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Explaining constructive discharge

For many of those who experience sexual harassment in the workplace in Kansas City, the office environment can become so bad that they feel as though they have no choice but to quit. Some may think that doing so would seemingly solve all of their problems; after all, they would no longer be subjected to the harassing behavior that was causing them such stress. Yet the question must be asked as to how could an employer allow a situation to become so bad that employees would be forced to contemplate quitting, and whether or not they may be held liable for such action (or inaction). 

According to the Equal Employment Opportunity Commission, a person quitting due to a hostile work environment is known as a constructive discharge. It is based on the belief that the workplace environment can be so toxic that any reasonable person would feel compelled to quit. In such a situation, the employer may claim to be absolved of responsibility in the matter, claiming that the employee voluntarily left. Liability may remain with it, however, if it is believed that it was complicit in allowing the hostile environment to arise.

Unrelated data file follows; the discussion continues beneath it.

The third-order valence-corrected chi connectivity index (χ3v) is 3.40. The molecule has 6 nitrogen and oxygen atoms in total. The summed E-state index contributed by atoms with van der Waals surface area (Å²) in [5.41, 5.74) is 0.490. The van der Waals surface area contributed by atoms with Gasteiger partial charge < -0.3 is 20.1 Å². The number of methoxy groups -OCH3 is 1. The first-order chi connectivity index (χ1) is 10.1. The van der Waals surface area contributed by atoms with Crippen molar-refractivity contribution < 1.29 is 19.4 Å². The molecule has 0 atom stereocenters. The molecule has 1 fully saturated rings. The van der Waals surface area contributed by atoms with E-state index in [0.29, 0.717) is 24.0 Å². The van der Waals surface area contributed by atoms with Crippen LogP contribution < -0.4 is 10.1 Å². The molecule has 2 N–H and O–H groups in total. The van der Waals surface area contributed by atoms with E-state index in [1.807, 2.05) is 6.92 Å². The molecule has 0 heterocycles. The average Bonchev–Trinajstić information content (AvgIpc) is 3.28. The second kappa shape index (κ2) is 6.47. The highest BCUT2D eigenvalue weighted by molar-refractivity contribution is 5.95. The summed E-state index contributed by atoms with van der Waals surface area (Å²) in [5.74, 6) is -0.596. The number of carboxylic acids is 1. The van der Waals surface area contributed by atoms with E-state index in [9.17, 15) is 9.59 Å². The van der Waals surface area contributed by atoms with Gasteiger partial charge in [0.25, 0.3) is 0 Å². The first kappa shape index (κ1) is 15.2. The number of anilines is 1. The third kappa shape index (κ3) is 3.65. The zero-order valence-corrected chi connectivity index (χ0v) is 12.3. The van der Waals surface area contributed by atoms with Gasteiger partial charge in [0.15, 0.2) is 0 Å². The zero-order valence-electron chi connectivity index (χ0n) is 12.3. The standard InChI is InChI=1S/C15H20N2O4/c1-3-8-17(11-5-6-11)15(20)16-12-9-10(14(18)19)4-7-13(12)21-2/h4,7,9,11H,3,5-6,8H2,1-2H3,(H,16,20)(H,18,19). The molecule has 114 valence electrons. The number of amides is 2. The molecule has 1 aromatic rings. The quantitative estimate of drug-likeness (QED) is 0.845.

Former employees cannot simply claim constructive discharge whenever they leave a company; rather, there are elements that must be present in order for this legal principle to apply. Instructions issued to juries by the Missouri Supreme Court show those to be: 

  • An employee was subjected to hostile working conditions
  • These conditions were the primary reason behind him or her quitting 
  • As a result, he or she sustained damages (e.g., loss of income, emotional distress)

In cases of harassing behavior, a fourth element is often considered, that being whether the employer did nothing to curb it or used it to effectively force the employee out. 

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